I know that my parents were immigrants from South America. My father came to get his undergraduate degree, graduated, went back to South America long enough to marry my mother, and came back to get his Master's and PhD. My mother, who at the time had limited knowledge of English (though her French was good!) and had little family in the US, learned to drive, improved her English and worked hard to raise five children as they moved from Texas, Michigan, New York and Maine before settling in Ohio when I was five.
Even though they were not raised here, my parents knew more about American governance then than most Americans know of South American politics now, in the global age of the internet. They also knew what injustice looked like and when they spotted it, they tried to change it. I remember growing up in small town Ohio and hearing them talk about the Vietnamese refugees and finding ways to help them. They talked about President Carter and what he was doing in the early 80s. I remember my father building houses for Habitat--long before it was cool--and joining their board. And I remember them campaigning every electoral season. My parents would put up signs on our lawn, distribute them to others, they'd attend local rallies, and work behind the scenes for months on behalf of Ohio governors and senators in-the-making. My twin sister and I would make TV dinners and eat alone on the nights that they were gone. If they were campaigning on a weekend night, we would stay up late choreographing elaborate dance routines to show them upon arrival.
My parents would write letters to the local newspapers--my mother usually editing my father's writing--that would often get printed. My parents were never involved to get attention nor were they looking for the glamour that party supporters look for now. No, they wanted to make a change. They wanted justice. They wanted the person who was going to make things right to be put in charge. I don't remember them telling me to fight for my beliefs, to right wrongs, to stand up for others; I remember seeing them do it. Not just every four years, but every year, every day.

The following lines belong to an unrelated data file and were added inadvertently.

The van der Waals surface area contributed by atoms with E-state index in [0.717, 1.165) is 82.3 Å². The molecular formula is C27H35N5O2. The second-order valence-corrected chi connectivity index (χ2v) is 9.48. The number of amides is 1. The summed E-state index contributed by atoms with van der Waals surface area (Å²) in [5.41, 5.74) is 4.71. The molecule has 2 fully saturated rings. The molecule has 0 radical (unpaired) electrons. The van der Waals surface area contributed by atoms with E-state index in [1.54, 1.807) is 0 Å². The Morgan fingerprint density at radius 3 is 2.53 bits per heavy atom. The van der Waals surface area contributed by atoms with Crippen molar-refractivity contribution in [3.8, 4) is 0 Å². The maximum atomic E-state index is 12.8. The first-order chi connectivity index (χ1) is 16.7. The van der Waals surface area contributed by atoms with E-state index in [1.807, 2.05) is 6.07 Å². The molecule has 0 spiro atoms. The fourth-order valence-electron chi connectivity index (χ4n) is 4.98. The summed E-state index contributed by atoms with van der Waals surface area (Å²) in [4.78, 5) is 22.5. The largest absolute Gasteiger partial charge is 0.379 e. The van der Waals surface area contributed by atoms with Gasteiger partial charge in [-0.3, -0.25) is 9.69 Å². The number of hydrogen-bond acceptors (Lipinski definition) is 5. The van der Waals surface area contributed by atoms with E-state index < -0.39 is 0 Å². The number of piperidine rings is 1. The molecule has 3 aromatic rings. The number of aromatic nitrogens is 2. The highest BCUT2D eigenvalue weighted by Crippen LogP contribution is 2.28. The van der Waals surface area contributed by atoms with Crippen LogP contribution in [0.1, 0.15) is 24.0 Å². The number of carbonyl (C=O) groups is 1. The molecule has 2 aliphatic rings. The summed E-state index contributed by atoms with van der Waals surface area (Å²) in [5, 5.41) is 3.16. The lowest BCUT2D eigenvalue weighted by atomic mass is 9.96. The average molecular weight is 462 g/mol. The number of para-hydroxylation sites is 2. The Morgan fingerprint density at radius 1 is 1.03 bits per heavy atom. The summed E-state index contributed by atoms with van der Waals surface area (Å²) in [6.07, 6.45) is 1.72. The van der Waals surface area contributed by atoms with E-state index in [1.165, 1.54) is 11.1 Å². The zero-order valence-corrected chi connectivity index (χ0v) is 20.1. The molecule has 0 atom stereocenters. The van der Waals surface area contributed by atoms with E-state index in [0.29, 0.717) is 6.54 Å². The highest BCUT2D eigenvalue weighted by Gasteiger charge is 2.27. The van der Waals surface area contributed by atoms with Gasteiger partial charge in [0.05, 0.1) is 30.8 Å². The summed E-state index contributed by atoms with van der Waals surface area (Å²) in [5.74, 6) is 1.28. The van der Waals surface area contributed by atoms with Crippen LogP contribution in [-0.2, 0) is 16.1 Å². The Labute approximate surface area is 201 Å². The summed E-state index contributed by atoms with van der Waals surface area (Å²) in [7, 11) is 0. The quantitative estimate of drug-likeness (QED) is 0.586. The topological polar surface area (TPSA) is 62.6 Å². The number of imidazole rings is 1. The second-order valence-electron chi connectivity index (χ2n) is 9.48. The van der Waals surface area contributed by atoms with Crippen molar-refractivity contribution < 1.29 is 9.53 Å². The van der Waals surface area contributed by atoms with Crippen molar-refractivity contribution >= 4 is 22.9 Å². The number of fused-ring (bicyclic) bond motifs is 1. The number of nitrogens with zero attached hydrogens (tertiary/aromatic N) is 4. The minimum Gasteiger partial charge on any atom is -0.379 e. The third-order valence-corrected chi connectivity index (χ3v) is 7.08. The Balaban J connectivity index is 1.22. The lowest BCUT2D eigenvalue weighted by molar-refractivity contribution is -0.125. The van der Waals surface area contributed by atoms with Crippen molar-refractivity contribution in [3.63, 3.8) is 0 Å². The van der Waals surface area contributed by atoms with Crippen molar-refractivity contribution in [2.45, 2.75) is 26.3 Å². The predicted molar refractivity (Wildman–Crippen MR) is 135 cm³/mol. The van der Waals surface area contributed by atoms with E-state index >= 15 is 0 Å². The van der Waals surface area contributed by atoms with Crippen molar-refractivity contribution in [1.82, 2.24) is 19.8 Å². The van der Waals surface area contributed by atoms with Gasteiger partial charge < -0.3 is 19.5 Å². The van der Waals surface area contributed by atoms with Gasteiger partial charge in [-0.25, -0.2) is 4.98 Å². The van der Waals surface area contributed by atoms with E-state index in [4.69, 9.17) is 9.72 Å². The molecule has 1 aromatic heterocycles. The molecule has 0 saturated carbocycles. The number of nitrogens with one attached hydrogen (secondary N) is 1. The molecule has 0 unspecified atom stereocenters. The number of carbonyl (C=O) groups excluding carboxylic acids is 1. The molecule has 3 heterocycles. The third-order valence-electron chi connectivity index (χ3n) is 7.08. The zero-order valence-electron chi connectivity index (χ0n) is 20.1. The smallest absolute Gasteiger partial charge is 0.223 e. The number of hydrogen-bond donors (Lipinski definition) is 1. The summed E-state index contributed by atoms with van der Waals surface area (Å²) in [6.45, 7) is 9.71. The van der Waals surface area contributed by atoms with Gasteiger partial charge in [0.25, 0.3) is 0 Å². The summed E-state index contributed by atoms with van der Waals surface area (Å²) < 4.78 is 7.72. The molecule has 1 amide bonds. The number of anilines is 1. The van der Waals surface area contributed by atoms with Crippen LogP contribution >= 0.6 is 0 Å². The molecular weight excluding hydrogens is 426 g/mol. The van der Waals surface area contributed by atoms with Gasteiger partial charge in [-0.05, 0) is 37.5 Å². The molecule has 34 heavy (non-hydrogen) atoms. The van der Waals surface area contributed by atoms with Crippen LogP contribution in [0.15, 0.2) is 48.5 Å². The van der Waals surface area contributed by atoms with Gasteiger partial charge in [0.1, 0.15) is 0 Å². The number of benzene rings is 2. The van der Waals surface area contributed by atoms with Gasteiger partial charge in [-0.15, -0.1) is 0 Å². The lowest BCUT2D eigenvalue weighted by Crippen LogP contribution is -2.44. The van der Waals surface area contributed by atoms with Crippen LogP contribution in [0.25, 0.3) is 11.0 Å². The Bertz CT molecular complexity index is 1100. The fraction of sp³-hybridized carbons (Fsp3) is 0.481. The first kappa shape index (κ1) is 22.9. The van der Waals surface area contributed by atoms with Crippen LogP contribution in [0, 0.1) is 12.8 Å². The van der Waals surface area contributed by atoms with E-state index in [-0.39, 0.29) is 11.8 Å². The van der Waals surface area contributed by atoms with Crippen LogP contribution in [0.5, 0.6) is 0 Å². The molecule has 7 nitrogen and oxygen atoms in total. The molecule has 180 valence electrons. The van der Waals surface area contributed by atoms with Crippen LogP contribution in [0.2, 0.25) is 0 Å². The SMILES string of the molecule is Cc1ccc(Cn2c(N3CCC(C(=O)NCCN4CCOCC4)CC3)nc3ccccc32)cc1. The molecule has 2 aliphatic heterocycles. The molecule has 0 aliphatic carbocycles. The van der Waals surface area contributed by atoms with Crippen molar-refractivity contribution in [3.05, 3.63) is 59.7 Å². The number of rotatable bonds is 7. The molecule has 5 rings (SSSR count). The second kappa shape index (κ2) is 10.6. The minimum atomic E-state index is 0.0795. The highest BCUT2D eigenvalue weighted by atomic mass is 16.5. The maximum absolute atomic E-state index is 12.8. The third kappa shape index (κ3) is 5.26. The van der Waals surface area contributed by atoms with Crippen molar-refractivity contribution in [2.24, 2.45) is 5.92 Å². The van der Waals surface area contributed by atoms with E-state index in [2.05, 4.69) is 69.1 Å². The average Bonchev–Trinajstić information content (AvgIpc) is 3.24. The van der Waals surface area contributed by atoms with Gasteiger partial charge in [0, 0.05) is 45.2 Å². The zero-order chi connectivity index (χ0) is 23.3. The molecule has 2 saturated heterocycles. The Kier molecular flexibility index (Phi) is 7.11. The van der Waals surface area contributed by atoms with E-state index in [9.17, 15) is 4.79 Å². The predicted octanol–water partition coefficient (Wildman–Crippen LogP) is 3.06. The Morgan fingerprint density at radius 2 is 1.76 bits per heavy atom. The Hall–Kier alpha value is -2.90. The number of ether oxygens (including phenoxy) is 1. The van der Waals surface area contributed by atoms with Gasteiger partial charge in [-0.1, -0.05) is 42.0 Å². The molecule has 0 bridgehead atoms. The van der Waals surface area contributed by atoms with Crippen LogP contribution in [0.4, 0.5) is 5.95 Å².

My mother became an American citizen when I was in sixth grade. She had retained her Bolivian citizenship for years, but she decided it was time to give it up because she wanted to be able to cast her own vote. I was a newly-minted 18-year-old when I voted for the presidential election for the first time. Since I was away in college, I called my parents to tell them I had voted, excited I had finally joined the electoral process.
Though I am not as passionate about campaigning, I am passionate about being informed and fighting for what I think is right. If I don't, my children may not enjoy the rights and freedoms I think they deserve. I hope that I can be the example to them that my parents were to me.
My mother--still an ardent political activist--already voted this morning. My son got to see me vote today for the first time. I can't wait until he can debate politics and I especially can't wait until he calls me to tell he's voted for the first time.